emphasis upon the long-continued and systematic economy of his time, by which he was enabled to vary his studies from history to philosophy, from philosophy to politics, from politics to poetry, and do more work in each than would have sufficed to make the reputation of half-a-dozen even of inferior attainments. At the period of his death, and indeed long before, it was the general opinion that he had tasked his brain too severely by study; that his intellect had become overclouded from excess of mental toil, and that he had laboured not wisely, but too well.' Mr. Wordsworth. however, upon my putting the question to him, denied that such was the case. Though Southey's labours were almost superhuman, and were varied in a wonderful manner, they seemed, he said, rather to refresh and strengthen, than to weary and weaken his mind. He fell a victim, not to literary toil, but to his strong affection for his first wife, which led him night after night, when his labours of the day were ended, to watch with sleepless anxiety over her sick-bed. The strongest mind, as he observed, will ultimately give way under the long-continued deprivation of the natural refreshment of the body. No brain can remain in permanent health that has been overtasked by nightly vigils, still more than by daily labour. When such vigils are accompanied by the perpetually-recurring pain of beholding the sufferings of a beloved object, and the as perpetually-recurring fear of losing it, they became doubly and trebly injurious; and the labour that must be done, becomes no longer the joy and the solace that it used to be. It is transformed from a pleasure into a pain, from a friend into an enemy, from a companion into a fearful monster, crying like the daughter of the horseleech, give! give! It is then that the fine and delicate machinery of the mind is deranged. It is then that it snaps; then that the sweet bells are jangled and out of tune;' that the light is extinguished, and the glory hidden under a cloud, that Eternity may lift, but not Time, Such, it appears, was the case with the amiable Robert Southey; the grand, if not the great poet; the accomplished scholar, and the estimable man in every relation of life. So was it, also, in the more recent fate of the equally amiable and estimable Laman Blanchard, whose sad story I recalled to Mr. Wordsworth's recollection, as a parallel case. To the free mind, untouched by domestic grief, literary toil, however great, is scarcely a burden; but when one engrossing sorrow comes, and the brain must work in spite of it, the conflict begins, in which sorrow not only gains the mastery, but destroys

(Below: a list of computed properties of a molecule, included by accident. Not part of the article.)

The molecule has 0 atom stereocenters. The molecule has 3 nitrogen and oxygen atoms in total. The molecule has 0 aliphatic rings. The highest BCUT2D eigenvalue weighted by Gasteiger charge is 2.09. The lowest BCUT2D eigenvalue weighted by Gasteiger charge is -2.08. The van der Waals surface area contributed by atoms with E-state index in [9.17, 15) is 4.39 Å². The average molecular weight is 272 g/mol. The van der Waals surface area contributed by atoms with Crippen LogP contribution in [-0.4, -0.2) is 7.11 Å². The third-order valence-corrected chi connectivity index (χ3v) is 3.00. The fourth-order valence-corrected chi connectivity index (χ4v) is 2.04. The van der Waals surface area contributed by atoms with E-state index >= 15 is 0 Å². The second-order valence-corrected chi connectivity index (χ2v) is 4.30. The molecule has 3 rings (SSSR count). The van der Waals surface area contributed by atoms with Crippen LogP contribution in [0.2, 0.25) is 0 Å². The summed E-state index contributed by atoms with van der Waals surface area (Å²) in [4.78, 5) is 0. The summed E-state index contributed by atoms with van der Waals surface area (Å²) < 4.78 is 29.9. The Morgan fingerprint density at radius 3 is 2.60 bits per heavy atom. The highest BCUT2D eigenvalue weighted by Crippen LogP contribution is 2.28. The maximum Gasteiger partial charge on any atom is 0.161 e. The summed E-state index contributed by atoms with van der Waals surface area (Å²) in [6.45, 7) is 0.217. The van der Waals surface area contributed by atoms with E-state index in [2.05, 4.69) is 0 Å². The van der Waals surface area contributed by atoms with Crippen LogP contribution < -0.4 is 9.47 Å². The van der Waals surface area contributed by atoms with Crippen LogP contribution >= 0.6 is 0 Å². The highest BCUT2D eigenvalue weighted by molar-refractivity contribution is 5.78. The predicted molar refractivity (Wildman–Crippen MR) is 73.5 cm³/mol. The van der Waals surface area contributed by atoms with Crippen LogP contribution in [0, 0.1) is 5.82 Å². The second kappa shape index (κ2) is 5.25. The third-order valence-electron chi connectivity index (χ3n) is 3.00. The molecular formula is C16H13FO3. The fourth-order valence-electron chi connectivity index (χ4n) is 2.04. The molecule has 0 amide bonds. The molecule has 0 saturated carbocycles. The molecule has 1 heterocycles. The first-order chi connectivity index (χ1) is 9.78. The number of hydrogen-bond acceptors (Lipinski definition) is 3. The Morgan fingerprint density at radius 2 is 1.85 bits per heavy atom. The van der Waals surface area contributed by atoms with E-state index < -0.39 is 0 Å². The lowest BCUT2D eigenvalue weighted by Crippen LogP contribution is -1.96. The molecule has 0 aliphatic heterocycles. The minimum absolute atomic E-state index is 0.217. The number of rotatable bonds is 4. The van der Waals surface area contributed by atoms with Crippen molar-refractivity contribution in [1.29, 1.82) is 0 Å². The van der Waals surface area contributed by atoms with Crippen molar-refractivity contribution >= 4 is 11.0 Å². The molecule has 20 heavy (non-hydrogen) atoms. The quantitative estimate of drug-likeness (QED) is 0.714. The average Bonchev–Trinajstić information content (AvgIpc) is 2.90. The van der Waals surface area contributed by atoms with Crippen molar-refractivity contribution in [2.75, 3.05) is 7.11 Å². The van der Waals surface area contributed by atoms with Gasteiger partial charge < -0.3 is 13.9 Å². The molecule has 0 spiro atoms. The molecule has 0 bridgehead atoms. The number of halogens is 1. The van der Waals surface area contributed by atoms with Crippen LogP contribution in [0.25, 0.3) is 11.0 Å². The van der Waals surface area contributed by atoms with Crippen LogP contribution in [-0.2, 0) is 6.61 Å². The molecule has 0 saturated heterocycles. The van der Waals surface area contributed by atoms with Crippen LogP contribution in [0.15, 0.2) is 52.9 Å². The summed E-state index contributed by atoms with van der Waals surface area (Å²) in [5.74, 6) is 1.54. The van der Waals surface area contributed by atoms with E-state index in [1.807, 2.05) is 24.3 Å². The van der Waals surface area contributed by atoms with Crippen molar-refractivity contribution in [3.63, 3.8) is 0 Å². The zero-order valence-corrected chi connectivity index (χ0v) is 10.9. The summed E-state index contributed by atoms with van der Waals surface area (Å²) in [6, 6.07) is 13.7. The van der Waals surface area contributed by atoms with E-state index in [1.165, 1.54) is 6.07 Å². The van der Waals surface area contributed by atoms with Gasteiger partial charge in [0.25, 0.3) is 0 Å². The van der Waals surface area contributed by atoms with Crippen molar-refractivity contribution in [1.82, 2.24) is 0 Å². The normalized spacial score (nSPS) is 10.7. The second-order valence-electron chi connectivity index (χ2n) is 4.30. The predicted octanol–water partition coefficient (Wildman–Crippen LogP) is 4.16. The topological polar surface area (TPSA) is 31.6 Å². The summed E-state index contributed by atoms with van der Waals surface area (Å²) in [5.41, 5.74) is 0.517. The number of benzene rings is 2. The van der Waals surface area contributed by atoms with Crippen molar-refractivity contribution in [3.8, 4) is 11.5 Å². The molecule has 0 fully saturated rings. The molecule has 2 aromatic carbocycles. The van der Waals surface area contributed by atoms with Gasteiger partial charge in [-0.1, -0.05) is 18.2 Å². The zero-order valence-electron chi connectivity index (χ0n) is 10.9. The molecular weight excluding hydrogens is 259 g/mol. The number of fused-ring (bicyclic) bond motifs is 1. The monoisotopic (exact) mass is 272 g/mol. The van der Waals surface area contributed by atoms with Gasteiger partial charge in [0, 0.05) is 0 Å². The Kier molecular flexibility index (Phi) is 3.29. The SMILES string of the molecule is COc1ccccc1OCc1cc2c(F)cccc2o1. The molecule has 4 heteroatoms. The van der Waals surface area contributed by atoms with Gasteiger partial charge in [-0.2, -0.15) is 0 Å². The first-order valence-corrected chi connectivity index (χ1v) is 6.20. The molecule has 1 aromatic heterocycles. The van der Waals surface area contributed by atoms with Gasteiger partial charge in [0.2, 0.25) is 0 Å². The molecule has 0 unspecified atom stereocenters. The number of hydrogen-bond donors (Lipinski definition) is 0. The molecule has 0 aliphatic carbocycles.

the battlefield, and blasts its fruits in this life, for ever."

We have no intention to "do" the topography of the district for our readers; but having thus introduced our author and his volume, we shall so far lend our assistance as to mention that Lancaster is the usual starting-place -that thence the visitor has a choice of two routes to Windermere-the first and more direct one by Kendal and Ambleside, and the other across the Ulverstone Sands by Furness. Dr. Mackay chose the former, the easier of the two we deem the latter a nobler approach to the lakes, for the reason that the wildness and stern sublimity of the sea-shore lend their aid, if only by force of contrast, and form what Wordsworth himself calls "a majestic barrier" round the region. Following, however, our author, we may passingly mention that a railroad is in contemplation, if not by this time in actual progress between Kendal and Windermere, against which Wordsworth has entered his poetical protest; and that the calm bosom of that loveliest loch is ruffled continually by the plashings of the Lady of the Lake's paddles. Whither